Interface segregation

The interactive game has an effect manager: What sound effects should be played, what sound effects should not be played because they're merely from a recalculation of physics, what skill-highlighting arrows should pop up, etc.

The lixes need to know the effect manager to queue their sounds: Only the digger hitting steel can tell that a steel-hitting sound should be played. But lixes and physics should also run without interaction. Why should they depend on a class like EffectManager that is 95 % user interface bells and whistles? EffectManager doesn't affect physics at all.

Game with EffectManager----depends-on---->Physics
Physics----depends-on---->Game's EffectManager

The answer is to define the EffectManager's queuing interface, EffectSink, separately from its implementation. EffectSink is a part of the physics, and lixes know how to queue effects.

Game----depends-on---->EffectManager, Physics
EffectManager----implements---->EffectSink
Physics----depends-on---->EffectSink

This way, you have no circular dependencies in your program. Bonus points is that, now, you can define a NullEffectSink that auto-implements all EffectSink methods as empty methods -- a one-liner definition with the D standard library's BlackHole. Then, noninteractive replay verification gets passed a NullEffectSink and can unconditionally call its EffectSink instead of my old way of checking whether an optional EffectManager is really there (even with a special Optional library type, this was a nonzero effort at the call site). It's always nice whenever there is no need for null references. :lix-grin:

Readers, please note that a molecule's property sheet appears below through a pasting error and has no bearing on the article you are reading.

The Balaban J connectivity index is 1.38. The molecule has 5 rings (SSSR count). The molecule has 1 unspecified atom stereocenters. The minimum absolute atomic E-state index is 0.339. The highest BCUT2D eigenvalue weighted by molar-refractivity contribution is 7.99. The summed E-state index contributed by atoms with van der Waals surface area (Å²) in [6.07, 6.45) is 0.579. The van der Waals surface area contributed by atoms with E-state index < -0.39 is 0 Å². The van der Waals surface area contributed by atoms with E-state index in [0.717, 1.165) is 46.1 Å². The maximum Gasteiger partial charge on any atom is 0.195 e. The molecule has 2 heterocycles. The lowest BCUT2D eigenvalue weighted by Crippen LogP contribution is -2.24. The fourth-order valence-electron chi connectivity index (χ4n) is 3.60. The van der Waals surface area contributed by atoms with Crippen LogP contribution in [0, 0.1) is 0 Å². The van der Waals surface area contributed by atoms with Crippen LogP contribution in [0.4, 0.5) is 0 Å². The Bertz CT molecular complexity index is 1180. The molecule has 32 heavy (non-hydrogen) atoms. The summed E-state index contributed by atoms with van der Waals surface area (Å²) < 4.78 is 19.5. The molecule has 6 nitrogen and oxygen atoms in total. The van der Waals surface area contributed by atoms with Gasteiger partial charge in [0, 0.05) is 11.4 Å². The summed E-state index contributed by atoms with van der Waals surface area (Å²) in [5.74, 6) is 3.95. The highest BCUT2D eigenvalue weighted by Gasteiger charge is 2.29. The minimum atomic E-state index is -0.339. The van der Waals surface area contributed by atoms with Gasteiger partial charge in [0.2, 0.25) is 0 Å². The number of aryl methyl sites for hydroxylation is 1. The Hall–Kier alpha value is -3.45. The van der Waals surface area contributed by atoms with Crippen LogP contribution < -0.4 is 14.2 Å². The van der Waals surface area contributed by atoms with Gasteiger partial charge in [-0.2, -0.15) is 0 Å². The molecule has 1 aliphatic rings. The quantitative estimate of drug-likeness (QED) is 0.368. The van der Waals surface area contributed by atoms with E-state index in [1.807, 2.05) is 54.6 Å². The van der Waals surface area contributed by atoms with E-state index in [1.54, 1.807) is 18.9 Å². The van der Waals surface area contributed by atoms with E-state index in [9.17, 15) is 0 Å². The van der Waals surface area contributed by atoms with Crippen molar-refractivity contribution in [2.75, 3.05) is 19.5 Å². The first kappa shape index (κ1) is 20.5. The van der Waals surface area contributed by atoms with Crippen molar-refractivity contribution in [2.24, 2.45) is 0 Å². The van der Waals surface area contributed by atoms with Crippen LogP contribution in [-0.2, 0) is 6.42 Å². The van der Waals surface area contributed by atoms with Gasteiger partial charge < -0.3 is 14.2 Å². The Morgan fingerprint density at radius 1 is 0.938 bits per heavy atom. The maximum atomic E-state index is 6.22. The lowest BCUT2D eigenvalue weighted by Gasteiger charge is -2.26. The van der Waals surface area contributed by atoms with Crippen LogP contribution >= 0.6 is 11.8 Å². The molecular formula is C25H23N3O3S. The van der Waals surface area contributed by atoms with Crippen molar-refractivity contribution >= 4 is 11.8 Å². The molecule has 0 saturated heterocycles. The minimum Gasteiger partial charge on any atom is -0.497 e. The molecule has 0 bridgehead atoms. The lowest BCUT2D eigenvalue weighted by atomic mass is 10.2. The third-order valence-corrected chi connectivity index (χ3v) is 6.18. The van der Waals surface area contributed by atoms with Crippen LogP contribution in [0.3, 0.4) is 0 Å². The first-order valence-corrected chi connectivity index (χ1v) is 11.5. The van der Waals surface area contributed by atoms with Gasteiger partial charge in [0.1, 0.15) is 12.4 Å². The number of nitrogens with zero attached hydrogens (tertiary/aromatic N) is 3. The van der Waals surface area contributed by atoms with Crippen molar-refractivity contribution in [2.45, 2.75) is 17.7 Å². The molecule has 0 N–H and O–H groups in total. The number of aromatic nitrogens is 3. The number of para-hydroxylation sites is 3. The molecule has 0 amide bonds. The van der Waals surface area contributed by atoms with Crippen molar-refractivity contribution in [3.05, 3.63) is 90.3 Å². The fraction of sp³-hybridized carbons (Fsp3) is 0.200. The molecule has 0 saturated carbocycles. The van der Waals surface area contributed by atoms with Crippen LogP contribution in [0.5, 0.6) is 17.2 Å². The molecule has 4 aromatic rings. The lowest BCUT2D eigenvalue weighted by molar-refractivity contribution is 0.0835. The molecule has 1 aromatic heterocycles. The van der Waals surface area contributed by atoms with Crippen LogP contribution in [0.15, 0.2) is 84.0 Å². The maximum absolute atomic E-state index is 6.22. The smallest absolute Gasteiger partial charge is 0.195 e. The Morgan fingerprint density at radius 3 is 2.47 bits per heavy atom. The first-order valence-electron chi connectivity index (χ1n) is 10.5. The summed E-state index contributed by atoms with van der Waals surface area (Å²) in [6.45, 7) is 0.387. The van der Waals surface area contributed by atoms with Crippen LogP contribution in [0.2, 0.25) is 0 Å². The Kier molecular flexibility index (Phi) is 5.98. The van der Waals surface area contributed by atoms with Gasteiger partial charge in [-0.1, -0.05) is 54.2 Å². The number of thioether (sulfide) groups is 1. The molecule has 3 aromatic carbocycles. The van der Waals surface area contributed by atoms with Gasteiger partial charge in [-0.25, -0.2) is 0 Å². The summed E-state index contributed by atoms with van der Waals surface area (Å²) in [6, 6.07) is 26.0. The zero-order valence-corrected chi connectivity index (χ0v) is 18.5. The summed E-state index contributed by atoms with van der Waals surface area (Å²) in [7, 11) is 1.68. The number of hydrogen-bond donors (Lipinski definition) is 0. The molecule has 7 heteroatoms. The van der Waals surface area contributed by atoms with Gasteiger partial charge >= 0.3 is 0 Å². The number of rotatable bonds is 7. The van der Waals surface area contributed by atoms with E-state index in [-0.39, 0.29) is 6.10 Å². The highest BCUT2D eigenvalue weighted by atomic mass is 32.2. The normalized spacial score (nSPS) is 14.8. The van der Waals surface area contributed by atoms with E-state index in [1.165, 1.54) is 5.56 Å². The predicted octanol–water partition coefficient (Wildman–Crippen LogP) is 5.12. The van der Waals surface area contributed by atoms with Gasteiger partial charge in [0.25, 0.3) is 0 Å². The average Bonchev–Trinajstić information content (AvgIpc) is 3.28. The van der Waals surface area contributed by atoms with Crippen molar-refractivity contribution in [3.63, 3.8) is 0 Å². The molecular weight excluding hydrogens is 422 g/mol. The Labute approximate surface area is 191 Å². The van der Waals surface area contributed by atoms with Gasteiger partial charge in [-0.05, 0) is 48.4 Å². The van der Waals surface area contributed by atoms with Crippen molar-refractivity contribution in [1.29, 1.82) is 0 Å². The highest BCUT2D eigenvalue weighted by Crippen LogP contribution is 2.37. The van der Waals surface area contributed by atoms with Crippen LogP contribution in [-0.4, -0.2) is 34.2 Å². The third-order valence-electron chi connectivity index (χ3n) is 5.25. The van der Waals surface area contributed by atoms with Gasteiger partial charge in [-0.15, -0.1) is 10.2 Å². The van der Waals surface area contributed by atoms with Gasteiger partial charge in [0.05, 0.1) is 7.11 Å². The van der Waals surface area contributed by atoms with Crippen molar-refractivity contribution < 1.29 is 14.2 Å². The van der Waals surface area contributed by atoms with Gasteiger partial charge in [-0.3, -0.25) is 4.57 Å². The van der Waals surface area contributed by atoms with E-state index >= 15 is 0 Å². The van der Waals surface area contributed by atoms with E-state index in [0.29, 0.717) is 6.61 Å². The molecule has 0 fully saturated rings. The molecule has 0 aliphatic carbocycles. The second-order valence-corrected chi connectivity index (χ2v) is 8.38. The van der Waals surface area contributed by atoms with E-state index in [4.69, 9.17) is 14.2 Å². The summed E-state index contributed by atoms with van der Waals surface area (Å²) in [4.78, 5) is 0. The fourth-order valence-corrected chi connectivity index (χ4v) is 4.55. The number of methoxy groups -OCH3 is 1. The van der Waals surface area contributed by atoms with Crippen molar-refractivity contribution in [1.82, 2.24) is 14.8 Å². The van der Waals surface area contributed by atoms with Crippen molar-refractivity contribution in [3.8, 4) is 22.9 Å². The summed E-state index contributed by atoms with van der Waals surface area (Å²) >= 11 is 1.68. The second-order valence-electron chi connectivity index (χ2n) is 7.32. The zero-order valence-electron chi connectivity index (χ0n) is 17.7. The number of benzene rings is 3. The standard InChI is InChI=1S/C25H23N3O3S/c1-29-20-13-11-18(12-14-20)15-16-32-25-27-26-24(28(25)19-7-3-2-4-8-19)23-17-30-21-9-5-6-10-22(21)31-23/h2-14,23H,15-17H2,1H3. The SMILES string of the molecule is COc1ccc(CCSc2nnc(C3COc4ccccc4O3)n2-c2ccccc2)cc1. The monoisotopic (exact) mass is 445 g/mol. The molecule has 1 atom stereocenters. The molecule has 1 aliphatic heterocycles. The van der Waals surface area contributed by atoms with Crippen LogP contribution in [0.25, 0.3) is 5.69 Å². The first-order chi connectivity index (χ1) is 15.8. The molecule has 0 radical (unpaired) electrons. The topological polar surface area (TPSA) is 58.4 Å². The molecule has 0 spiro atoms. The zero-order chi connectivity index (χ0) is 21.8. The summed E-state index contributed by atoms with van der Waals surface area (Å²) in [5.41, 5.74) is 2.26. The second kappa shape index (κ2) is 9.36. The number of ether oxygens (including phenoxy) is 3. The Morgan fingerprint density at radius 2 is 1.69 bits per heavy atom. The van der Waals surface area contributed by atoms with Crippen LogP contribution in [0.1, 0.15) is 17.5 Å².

Finding these abstractions is utmost joy. :lix-blush:

This should really go into OO-with-Simon instead. Perhaps clarify the relation between Game and EffectManager, so it's clearer how either depends on physics.

-- Simon
« Last Edit: October 30, 2018, 05:02:50 pm by Simon »

Offline ccexplore

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Re: Simon blogs
« Reply #177 on: October 31, 2018, 06:29:01 am »
It tempts to cheat the system. Surely, to round() a floating-point number should be pure? What if, in general, yes, it is pure, but only on one particular architecture, the library writes custom float-handling flags to the CPU, then rounds, then restores the old flags? Such assembler calls are the most impure building blocks of any function.<snip>